By on Jul 26, 2016 in Blog, Creativity | 0 comments

When I was on my vacation at Disneyland, I went on a tour called Walking in Walt’s Footsteps. It was a fascinating journey into the history of Disneyland, but it was also an excellent example of what happens when you define your vision and stick with it, in order to turn it into a viable reality. Disneyland, and really just Disney in general is still operating off the systems and practices that Walt first put together, which is an amazing accomplishment, especially so long after the life of the founder of the company. So here are 3 lessons I got from my visit to Disneyland that I’m applying to my business and that you can apply to yours. 1. Your vision for your business is defined by the systems you build to support it. Walt Disney had a vision for what Disneyland would look like and how it would run as well as who it would be for. But he also understood that his vision needed systems and what he did was design those very systems to make the experience of Disneyland fun for the people visiting it. Even now those same systems are in place in order to make it easier to run the park, but also insure that people get the experience they are looking for. At the same time, the systems are designed to engage people and get them to spend money. Whether it’s special scents used at specific places or just the positioning or the experience of meeting characters, everything is designed to engage and draw people into an alternate universe. Do you have a vision for your business and is so what systems do you have in place to support and manifest that vision? Disney understood that creativity had to be balanced with process and he combined both to create his empire. 2. Know what to present and what to leave in the background. When you’re in Disneyland, you are onstage. But there also places reserved specifically for the cast members (employees), which are known as backstage. The backstage isn’t open to the public. In your own business knowing what to present and what to leave in the background can be very important. Your...

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How to avoid taking your clients for granted

By on Jul 21, 2016 in Blog | 0 comments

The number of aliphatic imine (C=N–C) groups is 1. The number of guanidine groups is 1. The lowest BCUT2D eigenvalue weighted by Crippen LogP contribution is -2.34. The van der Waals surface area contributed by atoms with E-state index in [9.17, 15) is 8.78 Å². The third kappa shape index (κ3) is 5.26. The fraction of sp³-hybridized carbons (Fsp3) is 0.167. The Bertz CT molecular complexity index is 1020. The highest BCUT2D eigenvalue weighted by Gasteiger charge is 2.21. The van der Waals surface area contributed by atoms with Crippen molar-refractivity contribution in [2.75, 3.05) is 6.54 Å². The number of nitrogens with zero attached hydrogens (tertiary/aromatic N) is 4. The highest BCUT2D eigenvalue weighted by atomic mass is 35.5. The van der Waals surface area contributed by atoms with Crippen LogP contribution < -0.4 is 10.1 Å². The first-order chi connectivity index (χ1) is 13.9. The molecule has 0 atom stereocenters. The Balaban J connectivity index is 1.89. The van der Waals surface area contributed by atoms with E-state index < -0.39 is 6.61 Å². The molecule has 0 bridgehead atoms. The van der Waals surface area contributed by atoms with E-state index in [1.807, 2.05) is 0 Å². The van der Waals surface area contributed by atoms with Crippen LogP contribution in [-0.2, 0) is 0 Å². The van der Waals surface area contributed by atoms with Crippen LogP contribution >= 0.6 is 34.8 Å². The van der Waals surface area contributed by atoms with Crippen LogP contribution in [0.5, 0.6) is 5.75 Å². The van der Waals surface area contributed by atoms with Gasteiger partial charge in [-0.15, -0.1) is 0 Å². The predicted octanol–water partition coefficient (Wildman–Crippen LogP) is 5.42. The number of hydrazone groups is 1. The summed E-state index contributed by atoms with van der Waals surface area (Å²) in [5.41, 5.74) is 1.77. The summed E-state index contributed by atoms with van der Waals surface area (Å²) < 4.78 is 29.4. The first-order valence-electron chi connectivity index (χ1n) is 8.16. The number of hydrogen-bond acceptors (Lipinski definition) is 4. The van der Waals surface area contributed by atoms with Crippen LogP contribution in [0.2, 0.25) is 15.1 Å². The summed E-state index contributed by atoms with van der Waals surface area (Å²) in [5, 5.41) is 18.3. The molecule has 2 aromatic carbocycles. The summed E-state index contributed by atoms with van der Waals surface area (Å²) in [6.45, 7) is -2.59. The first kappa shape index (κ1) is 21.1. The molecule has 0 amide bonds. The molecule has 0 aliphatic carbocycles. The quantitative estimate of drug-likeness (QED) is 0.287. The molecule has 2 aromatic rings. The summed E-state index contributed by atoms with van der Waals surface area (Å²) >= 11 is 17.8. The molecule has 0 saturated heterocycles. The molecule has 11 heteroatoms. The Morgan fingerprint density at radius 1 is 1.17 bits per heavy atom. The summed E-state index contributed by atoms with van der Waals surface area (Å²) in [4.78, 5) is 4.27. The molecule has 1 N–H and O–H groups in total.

I hate being taken for granted. It’s one of the worst feelings in the world. It feels like someone kicked me in the teeth or took everything I did and threw it away. I also hate taking someone for granted, because once I realize I’ve taken someone for granted, I see their hurt and anger and recognize I’ve played a role in that feeling. The other day I had a conversation with a client about one of their clients. Their client was unhappy because some requested changes to a specific product hadn’t been done, and the changes had been requested a while back. I told my client to get the work done, thank them for being patient, and also apologize for taking so long. A little humility goes a long way toward salving the wound of being taken for granted. Being honest about how you’ve taken someone for grated and resolving through actions to make the right changes also helps a lot. However the best course of action is to NEVER take your clients for granted. Easier said than done. I can share my own approach with you. What I do to avoid taking my clients for granted is recognize that at any time my client could call me up and tell me they don’t my services anymore. I don’t take it as a given that I’ll always have a client, because things do change. So my responsibility to my client and myself is to make sure I take care of my client, check in on what’s happening and do whatever research is needed in order to help them become successful. In short, I make it a point to always do my due diligence in my work for my clients. Before each coaching session I ask myself what I can do to help them, and what I need to do to stay on their agenda. After each session I ask myself what I might have done differently, how I could improve what I did. Asking these questions helps me evaluate my relationship with my client. I want to discover what is or isn’t working and by evaluating my performance I can learn a lot. I also check in with my...